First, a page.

Home inFocus Global Hotspots (Winter 2018) Trump’s Afghanistan Strategy: The Least Bad Option

Trump’s Afghanistan Strategy: The Least Bad Option

Shanthie Mariet D’Souza Winter 2018
The Prime Minister, Shri Narendra Modi meeting the President of Afghanistan, Mohammad Ashraf Ghani, in Tehran on May 23, 2016.

Donald Trump’s strategy for Afghanistan and South Asia announced in August, was intended to highlight the novelty and surprise elements of a roadmap that purportedly sought little short of the decimation of terrorism. For all that, the “new” strategy, its overheated semantics and studious ambiguity notwithstanding, in reality is but a continuation of the American trial-and-error method that has kept insurgent aspirations of a victory alive these 16 years since the United States intervened in Afghanistan. After spending much blood and treasure, has the United States learned from its mistakes? Is the present strategy a break with the past? Or is it a mere continuation of a policy with no defined objectives and outcomes? India needs to consider carefully its desired terms of engagement for any serious partnership with the Americans in Afghanistan.

Ambiguities and Novelty

After all the opposition to the war in Afghanistan he unleashed over the years via social media, especially in his election campaign, when push came to shove, Donald Trump’s strategy for Afghanistan and South Asia chose the least bad option, the one which would have the least resistance and would provide room for maneuver to match domestic needs and geopolitical interests. Despite tall claims of having studied Afghanistan in great detail and from every conceivable angle, Trump’s Afghanistan strategy is neither new nor comprehensive. New Delhi needs to remain cautious before embracing this ambiguous strategy. Among its many ambiguities, three are especially worth considering:

Kinetic vs Non-kinetic

First, the strategy, apparently scripted by the U.S. military, is not about nation-building but kinetic operations, search-and-destroy by another name. Getting a free hand on the ground with no micro-management from Washington is a victory of sorts for the American generals in Afghanistan. Still, much confusion abounds as to whether the strategy is counter-insurgency, counter-terrorism plus, or an overt reliance on the use of military force. Moving away from the earlier time-based approach to one based on conditions is certainly appropriate. In this, Trump has addressed the error of his predecessor, Barack Obama, who in December 2009 had announced troop surge and exit at the same time. This only worked to insurgent advantage, allowing an approach of “waiting out the enemy.”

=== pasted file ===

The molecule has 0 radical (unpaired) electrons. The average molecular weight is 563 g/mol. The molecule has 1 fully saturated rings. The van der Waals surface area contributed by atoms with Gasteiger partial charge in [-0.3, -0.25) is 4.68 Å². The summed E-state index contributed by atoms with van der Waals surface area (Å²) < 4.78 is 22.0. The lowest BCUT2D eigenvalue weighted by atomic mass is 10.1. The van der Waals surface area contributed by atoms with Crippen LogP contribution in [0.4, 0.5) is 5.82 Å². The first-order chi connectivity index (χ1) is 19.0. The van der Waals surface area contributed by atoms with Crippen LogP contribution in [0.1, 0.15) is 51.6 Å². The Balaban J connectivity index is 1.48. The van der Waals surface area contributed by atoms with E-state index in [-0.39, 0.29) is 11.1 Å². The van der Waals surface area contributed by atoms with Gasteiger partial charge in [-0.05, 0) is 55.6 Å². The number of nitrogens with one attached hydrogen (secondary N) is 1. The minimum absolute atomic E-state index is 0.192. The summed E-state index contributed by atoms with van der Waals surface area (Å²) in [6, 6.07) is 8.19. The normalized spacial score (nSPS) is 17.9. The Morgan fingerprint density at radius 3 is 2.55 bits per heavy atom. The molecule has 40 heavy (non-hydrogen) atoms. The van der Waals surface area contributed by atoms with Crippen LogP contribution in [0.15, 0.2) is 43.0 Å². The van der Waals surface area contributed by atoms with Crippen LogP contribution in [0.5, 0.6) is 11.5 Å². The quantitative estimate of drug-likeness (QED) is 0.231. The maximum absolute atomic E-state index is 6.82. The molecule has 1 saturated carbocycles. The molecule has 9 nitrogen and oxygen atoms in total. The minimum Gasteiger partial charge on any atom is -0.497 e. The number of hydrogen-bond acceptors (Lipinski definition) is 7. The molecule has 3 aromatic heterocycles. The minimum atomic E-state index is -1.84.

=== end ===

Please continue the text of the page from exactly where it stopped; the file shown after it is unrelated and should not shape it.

Yet there is no indication whether the intent is to convert Afghanistan into a new South Korea, where U.S. troops are indefinitely based, or something else. A conditions-based approach is preferable to the mistaken announcement of a time schedule, but there is nothing to indicate what will be done to address those conditions that are fueling extremism and violence. Further, the apparent decoupling of kinetic and non-kinetic elements of the strategy, the military and civilian components, will limit the gains achieved through kinetic operations. Claiming that all of this will be something more than smoke and mirrors is guaranteed, Trump proclaimed, by the application of will. Unlike in the prior administration, he implied, this time the United States will fight to win. To point out the sheer profligacy of such a pronouncement seems almost a waste of effort.

Regional Power Play

Second, Trump has not identified any benchmarks and targets for actions. This keeps the expectation bar low but also does not address the basic component of metrics. Neither has he expressed in any clear terms expected steps to be taken by Afghanistan, Pakistan, India, or even the United States itself. Most importantly, the role of other major regional powers such as Russia, China, Iran, UAE, and Saudi Arabia remains undefined. Afghanistan’s tragedy lies in the fact that its internal contradictions have been exploited by external powers. Without a regional strategy, the external powers will continue along this path, notably neighboring Pakistan.

Safe Haven

Third, every American president is aware of Pakistan’s role and interests in supporting the terrorist groups in Afghanistan. It is perhaps the first time that a U.S. president has stated this publicly, but it is not as though the reality has not hitherto figured into planning. Nevertheless, there it was: “Pakistan often gives safe haven to agents of chaos, violence, and terror,” Trump stated unambiguously. Unspecified was just what coercive instruments could be brought to play to change Pakistan’s behavior.